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Editor's Correspondence
July 12, 1999

Use of the Combination Product Ipratropium and Albuterol in Chronic Obstructive Pulmonary Disease

Author Affiliations

Copyright 1999 American Medical Association. All Rights Reserved. Applicable FARS/DFARS Restrictions Apply to Government Use.1999

Arch Intern Med. 1999;159(13):1499. doi:

In reply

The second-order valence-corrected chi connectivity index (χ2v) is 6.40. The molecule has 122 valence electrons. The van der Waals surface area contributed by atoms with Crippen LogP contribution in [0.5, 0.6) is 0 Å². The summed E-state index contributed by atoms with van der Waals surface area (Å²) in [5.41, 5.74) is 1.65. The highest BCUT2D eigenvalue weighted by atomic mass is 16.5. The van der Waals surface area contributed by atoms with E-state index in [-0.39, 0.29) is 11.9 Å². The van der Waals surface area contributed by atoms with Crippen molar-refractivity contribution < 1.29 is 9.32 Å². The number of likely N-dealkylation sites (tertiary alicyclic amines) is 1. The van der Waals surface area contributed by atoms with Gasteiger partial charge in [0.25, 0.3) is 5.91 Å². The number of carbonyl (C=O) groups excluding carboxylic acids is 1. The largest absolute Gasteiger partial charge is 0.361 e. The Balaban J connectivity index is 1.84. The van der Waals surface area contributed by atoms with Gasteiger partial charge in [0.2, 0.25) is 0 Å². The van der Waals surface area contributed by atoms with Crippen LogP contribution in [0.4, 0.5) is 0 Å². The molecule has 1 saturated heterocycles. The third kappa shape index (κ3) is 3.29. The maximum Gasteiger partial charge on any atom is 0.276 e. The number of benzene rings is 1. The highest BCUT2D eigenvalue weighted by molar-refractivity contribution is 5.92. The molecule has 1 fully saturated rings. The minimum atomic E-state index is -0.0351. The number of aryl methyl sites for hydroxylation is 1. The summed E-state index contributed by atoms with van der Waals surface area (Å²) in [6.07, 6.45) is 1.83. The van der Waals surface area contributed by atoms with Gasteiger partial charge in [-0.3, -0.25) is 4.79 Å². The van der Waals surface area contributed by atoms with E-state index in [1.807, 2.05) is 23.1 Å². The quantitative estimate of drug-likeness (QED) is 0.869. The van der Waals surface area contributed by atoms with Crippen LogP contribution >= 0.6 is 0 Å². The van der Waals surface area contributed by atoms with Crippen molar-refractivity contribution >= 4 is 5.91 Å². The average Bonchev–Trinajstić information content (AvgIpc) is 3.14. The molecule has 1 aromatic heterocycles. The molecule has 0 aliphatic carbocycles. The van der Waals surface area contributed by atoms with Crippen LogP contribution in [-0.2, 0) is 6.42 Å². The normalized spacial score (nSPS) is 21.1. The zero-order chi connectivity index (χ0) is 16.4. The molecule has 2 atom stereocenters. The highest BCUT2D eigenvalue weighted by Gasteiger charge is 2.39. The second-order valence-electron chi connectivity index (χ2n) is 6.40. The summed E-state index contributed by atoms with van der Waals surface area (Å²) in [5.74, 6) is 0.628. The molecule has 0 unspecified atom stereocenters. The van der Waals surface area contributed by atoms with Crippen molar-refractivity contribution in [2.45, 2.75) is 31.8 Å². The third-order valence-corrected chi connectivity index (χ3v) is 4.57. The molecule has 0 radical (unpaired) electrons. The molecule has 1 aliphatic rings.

I thank Dr Crouch et al for their comments and their reminders of the current standards of care for COPD. Scheduled dosing of ipratropium is to be used as initial therapy for patients with COPD and a selective β-agonist is taken for symptomatic relief, or scheduled when a patient requires continous treatment. It is for the patients who regularly take both ipratropium and albuterol that combination therapy might be both less expensive and more convenient. The primary indication of combination therapy is to simplify the inhaler regimen and improve medication adherence of patients requiring scheduled dosing of ipratropium and albuterol. A combination inhaler might not be suited for those patients who require monitoring of drug use as an index of their severity, although as-needed drug use can also be monitored during routine therapy. There are several studies needed to examine the roles of different medications in COPD. A study to compare scheduled-dosing albuterol with symptomatic-dosing albuterol treatment in patients taking ipratropium would help to define the relative efficacy of these 2 albuterol treatment strategies.

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